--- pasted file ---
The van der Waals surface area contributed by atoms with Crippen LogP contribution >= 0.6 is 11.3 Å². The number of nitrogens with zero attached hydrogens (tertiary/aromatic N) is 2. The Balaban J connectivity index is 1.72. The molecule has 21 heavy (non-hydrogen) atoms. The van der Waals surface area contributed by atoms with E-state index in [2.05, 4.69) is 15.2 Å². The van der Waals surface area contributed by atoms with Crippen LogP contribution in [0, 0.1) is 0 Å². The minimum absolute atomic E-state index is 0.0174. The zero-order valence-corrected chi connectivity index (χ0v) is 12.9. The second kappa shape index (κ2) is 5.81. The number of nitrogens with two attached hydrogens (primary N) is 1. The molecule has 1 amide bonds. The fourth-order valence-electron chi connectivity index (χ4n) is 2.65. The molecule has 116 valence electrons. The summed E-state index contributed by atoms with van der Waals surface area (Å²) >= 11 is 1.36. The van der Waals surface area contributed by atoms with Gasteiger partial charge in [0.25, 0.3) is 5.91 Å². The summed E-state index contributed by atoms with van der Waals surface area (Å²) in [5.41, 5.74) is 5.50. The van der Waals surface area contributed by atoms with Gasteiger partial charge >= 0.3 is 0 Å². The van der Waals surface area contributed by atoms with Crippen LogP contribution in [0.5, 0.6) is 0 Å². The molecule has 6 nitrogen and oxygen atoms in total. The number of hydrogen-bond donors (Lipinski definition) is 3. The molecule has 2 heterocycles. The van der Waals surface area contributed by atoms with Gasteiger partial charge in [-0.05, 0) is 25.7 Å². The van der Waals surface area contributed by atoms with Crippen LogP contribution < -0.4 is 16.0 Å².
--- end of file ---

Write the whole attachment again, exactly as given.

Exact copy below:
The van der Waals surface area contributed by atoms with Crippen LogP contribution >= 0.6 is 11.3 Å². The number of nitrogens with zero attached hydrogens (tertiary/aromatic N) is 2. The Balaban J connectivity index is 1.72. The molecule has 21 heavy (non-hydrogen) atoms. The van der Waals surface area contributed by atoms with E-state index in [2.05, 4.69) is 15.2 Å². The van der Waals surface area contributed by atoms with Crippen LogP contribution in [0, 0.1) is 0 Å². The minimum absolute atomic E-state index is 0.0174. The zero-order valence-corrected chi connectivity index (χ0v) is 12.9. The second kappa shape index (κ2) is 5.81. The number of nitrogens with two attached hydrogens (primary N) is 1. The molecule has 1 amide bonds. The fourth-order valence-electron chi connectivity index (χ4n) is 2.65. The molecule has 116 valence electrons. The summed E-state index contributed by atoms with van der Waals surface area (Å²) >= 11 is 1.36. The van der Waals surface area contributed by atoms with Gasteiger partial charge in [0.25, 0.3) is 5.91 Å². The summed E-state index contributed by atoms with van der Waals surface area (Å²) in [5.41, 5.74) is 5.50. The van der Waals surface area contributed by atoms with Gasteiger partial charge >= 0.3 is 0 Å². The van der Waals surface area contributed by atoms with Crippen LogP contribution in [0.5, 0.6) is 0 Å². The molecule has 6 nitrogen and oxygen atoms in total. The number of hydrogen-bond donors (Lipinski definition) is 3. The molecule has 2 heterocycles. The van der Waals surface area contributed by atoms with Gasteiger partial charge in [-0.05, 0) is 25.7 Å². The van der Waals surface area contributed by atoms with Crippen LogP contribution < -0.4 is 16.0 Å².